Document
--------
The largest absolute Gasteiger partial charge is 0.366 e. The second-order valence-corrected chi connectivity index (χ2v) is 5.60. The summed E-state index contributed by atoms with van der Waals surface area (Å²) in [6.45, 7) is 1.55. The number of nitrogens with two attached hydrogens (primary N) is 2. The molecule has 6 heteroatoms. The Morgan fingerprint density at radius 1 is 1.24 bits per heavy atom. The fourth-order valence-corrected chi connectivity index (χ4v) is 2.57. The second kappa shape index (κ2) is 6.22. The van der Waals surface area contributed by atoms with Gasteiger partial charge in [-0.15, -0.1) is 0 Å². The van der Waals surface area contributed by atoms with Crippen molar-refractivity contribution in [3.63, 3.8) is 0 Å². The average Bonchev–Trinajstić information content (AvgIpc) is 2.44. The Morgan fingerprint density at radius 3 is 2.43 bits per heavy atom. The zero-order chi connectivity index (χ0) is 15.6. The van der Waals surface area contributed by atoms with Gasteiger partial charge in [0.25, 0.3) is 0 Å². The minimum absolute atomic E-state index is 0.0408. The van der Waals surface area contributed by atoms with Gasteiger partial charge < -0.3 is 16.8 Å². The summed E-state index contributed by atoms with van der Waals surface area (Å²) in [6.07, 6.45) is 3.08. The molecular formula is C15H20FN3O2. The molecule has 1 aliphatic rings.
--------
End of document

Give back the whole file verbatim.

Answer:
The largest absolute Gasteiger partial charge is 0.366 e. The second-order valence-corrected chi connectivity index (χ2v) is 5.60. The summed E-state index contributed by atoms with van der Waals surface area (Å²) in [6.45, 7) is 1.55. The number of nitrogens with two attached hydrogens (primary N) is 2. The molecule has 6 heteroatoms. The Morgan fingerprint density at radius 1 is 1.24 bits per heavy atom. The fourth-order valence-corrected chi connectivity index (χ4v) is 2.57. The second kappa shape index (κ2) is 6.22. The van der Waals surface area contributed by atoms with Gasteiger partial charge in [-0.15, -0.1) is 0 Å². The van der Waals surface area contributed by atoms with Crippen molar-refractivity contribution in [3.63, 3.8) is 0 Å². The average Bonchev–Trinajstić information content (AvgIpc) is 2.44. The Morgan fingerprint density at radius 3 is 2.43 bits per heavy atom. The zero-order chi connectivity index (χ0) is 15.6. The van der Waals surface area contributed by atoms with Gasteiger partial charge in [0.25, 0.3) is 0 Å². The minimum absolute atomic E-state index is 0.0408. The van der Waals surface area contributed by atoms with Gasteiger partial charge < -0.3 is 16.8 Å². The summed E-state index contributed by atoms with van der Waals surface area (Å²) in [6.07, 6.45) is 3.08. The molecular formula is C15H20FN3O2. The molecule has 1 aliphatic rings.